Then your smug media, your arrogant false experts, call us dummies and ridicule our arguments—acts and arguments you don’t dare to confront directly in serious debate? We’re supposed to be impressed? Persuaded? Ashamed? Americans in general and Jews in particular are supposed to ignore the people who have actually lived the experience, know the facts, fought the wars, and taken the risks?
And besides, what about the people  of Turkey, Lebanon, Syria, and Iran who are horrified by their current governments yet who can expect no real help or understanding from you.  How about Saudi Arabia and Jordan, whose strategic plight you ignore. How about the people of Egypt and very possibly Libya and Tunisia who may be facing a tidal wave of repression, economic disaster, and shattered hopes partly due to your mistakes?
The answer is, “No, thanks.”
 All I can add is, Take it away, Bob Dylan:
 “I just want you to know
I can see through your masks….
You play with my world
Like it’s your little toy….
Then you set back and watch
When the death count gets higher….”
–Bob Dylan, “Masters of War”



by Rabbi Baruch Binyamin HaKohen Melman

Nitzavim is always read prior to Rosh Hashana. It is a plaintive plea, nay warning, by Moses to the Jewish People, that they have before them a choice in life, between life and death, before good and evil, and that they should choose life.

The later Moses, Rabbi Moshe ben Maimon, aka Moses Maimonides, aka the Rambam, teaches that we should see ourselves, and the world, as hanging equidistant on the scales of justice, as being suspended evenly between the twin poles of evil and righteousness. Just one meritorious deed, or mitzvah, on our part, can mean the difference between personal salvation and world redemption, on the one hand, and personal ignominy and a world swept away in chaos, on the other.

Maimonides discusses repentence:
"What constitutes complete repentance? He who is confronted by the identical situation wherein he previously sinned and it lies within his power to commit the sin again, but he nevertheless does not succumb because he wishes to repent, and not because he is too fearful or weak [to repeat the sin]. How so? If he had relations with a woman forbidden to him and he is subsequently alone with her, still in the throes of his passion for her, and his virility is unabated, and [they are] in the same place where they previously sinned; if he abstains and does not sin, this is a true penitent" (Mishneh Torah, "Laws of Teshuva," 2:1).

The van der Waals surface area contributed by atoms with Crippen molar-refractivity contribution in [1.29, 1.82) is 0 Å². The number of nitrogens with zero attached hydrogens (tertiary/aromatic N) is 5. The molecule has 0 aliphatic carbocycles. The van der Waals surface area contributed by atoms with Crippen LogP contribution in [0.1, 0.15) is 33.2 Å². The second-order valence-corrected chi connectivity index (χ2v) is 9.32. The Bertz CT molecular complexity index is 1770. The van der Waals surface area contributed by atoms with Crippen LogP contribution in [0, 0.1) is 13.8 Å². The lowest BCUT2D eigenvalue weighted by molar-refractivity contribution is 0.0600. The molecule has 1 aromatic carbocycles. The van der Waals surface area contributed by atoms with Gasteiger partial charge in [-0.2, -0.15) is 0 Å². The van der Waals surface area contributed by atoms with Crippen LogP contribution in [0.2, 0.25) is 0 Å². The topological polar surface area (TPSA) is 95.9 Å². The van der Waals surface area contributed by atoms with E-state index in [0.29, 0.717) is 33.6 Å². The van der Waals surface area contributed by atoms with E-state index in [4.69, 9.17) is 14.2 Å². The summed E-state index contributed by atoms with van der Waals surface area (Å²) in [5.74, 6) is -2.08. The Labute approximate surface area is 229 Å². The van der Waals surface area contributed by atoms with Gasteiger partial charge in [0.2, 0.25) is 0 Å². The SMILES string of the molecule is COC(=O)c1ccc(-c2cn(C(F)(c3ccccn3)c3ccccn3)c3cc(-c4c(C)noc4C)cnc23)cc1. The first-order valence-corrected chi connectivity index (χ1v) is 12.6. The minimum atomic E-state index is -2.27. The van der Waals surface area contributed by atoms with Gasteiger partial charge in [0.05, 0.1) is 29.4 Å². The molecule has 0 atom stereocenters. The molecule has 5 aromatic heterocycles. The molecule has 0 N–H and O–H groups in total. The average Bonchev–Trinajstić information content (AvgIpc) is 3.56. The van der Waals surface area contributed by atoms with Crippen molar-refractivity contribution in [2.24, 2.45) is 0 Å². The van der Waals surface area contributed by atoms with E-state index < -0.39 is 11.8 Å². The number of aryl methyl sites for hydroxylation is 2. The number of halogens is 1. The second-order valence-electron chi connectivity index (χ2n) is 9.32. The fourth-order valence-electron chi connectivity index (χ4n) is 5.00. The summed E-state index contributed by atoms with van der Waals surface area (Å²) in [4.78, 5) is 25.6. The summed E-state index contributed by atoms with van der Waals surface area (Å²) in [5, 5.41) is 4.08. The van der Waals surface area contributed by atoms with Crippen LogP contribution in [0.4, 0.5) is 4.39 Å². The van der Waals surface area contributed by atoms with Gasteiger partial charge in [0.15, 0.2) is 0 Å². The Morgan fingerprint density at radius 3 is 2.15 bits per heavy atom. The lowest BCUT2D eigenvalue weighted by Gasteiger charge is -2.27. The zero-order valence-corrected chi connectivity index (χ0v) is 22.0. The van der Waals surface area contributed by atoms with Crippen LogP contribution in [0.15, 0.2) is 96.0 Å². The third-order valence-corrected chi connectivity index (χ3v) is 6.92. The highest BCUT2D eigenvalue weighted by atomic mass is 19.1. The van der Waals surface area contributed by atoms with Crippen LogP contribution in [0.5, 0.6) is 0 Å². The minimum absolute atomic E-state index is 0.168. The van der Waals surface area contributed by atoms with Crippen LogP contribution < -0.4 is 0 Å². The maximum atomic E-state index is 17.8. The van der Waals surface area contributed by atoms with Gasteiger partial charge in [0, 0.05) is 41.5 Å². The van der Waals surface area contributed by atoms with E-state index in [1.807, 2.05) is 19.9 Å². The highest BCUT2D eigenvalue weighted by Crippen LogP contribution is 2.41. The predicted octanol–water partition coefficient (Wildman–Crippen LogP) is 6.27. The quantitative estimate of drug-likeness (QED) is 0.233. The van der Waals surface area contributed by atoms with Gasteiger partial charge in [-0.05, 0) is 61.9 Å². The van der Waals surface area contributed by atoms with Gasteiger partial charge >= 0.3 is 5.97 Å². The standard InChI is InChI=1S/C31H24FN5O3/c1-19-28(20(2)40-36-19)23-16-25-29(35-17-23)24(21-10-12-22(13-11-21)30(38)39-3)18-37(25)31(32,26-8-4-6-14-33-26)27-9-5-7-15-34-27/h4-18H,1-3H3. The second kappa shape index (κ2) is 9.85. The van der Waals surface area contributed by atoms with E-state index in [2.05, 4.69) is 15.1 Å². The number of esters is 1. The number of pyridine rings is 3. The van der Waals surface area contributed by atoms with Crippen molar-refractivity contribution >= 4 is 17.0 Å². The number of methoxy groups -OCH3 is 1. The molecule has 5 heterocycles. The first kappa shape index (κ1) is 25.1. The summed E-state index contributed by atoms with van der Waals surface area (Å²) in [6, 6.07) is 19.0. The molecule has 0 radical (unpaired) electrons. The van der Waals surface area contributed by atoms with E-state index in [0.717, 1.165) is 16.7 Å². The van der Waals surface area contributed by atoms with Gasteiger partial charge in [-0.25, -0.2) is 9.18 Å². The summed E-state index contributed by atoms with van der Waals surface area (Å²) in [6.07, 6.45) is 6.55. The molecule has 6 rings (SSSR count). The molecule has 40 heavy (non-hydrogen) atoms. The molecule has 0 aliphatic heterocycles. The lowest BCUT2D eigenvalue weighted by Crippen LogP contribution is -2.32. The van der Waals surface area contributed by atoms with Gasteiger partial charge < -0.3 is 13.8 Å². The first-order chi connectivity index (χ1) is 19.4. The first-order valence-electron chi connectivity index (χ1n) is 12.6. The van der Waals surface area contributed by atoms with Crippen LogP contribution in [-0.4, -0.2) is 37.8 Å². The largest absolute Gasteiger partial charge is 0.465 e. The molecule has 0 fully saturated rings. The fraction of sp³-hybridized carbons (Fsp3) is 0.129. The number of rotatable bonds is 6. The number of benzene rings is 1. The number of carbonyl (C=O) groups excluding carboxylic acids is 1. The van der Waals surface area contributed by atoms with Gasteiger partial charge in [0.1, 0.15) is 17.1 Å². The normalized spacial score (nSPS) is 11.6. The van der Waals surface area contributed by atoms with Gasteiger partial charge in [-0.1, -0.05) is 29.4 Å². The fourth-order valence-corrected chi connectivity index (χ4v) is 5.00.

Of course, to attain such a degree of mastery of one's self requires a certain amount of reflection and intense introspection. It requires us to, in a sense, "look back," at the evil we had committed.
Looking back and reflecting on our past deeds is part and parcel of the process of Teshuvah, and
yet, there is an earlier biblical precedent very much related to our parsha, which seems to suggest just the opposite!

In Genesis, parashat Vayera, Lot and his family are rescued by the archangel Raphael from the imminent destruction of Sodom and Gemorrah . They are warned specifically not to look back when fleeing from the evil cities (Gen19:17). In Genesis 19:26, we are informed that Lot's wife did indeed look back, and she was turned into a pillar of salt ("vatehi NETZIV melach"). This hidden reference in the first verse of our parsha to the previous flight from sin is joined by a quite explicit reference to the same story just 13 verses later in Deut19:22, where our fate would be joined to that of the overthrown cities, should we not forsake our evil ways.